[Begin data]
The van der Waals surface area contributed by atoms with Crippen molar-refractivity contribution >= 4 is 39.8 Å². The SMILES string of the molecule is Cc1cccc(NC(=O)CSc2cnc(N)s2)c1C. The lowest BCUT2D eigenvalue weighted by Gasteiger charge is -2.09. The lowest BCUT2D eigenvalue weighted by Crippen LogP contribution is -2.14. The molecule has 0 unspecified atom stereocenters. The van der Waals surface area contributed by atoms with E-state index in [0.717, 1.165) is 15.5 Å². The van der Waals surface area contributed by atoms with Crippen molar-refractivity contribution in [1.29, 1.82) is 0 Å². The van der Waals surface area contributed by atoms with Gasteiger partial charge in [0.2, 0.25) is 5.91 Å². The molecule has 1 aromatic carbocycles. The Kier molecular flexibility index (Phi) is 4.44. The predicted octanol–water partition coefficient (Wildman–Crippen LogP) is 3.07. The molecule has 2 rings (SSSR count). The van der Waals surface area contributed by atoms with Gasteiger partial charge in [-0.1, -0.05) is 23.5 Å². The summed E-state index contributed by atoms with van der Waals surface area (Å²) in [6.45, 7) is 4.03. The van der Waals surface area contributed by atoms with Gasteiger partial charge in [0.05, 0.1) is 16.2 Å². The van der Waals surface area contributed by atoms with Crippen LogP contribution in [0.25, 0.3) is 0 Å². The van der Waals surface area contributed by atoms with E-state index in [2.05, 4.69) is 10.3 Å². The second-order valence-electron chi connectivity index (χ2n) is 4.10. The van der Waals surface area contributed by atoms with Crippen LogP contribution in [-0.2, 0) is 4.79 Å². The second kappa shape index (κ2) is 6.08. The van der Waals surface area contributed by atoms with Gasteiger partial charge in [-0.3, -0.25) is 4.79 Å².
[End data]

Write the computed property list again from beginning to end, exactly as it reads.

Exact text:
The van der Waals surface area contributed by atoms with Crippen molar-refractivity contribution >= 4 is 39.8 Å². The SMILES string of the molecule is Cc1cccc(NC(=O)CSc2cnc(N)s2)c1C. The lowest BCUT2D eigenvalue weighted by Gasteiger charge is -2.09. The lowest BCUT2D eigenvalue weighted by Crippen LogP contribution is -2.14. The molecule has 0 unspecified atom stereocenters. The van der Waals surface area contributed by atoms with E-state index in [0.717, 1.165) is 15.5 Å². The van der Waals surface area contributed by atoms with Crippen molar-refractivity contribution in [1.29, 1.82) is 0 Å². The van der Waals surface area contributed by atoms with Gasteiger partial charge in [0.2, 0.25) is 5.91 Å². The molecule has 1 aromatic carbocycles. The Kier molecular flexibility index (Phi) is 4.44. The predicted octanol–water partition coefficient (Wildman–Crippen LogP) is 3.07. The molecule has 2 rings (SSSR count). The van der Waals surface area contributed by atoms with Gasteiger partial charge in [-0.1, -0.05) is 23.5 Å². The summed E-state index contributed by atoms with van der Waals surface area (Å²) in [6.45, 7) is 4.03. The van der Waals surface area contributed by atoms with Gasteiger partial charge in [0.05, 0.1) is 16.2 Å². The van der Waals surface area contributed by atoms with Crippen LogP contribution in [0.25, 0.3) is 0 Å². The van der Waals surface area contributed by atoms with E-state index in [2.05, 4.69) is 10.3 Å². The second-order valence-electron chi connectivity index (χ2n) is 4.10. The van der Waals surface area contributed by atoms with Crippen LogP contribution in [-0.2, 0) is 4.79 Å². The second kappa shape index (κ2) is 6.08. The van der Waals surface area contributed by atoms with Gasteiger partial charge in [-0.3, -0.25) is 4.79 Å².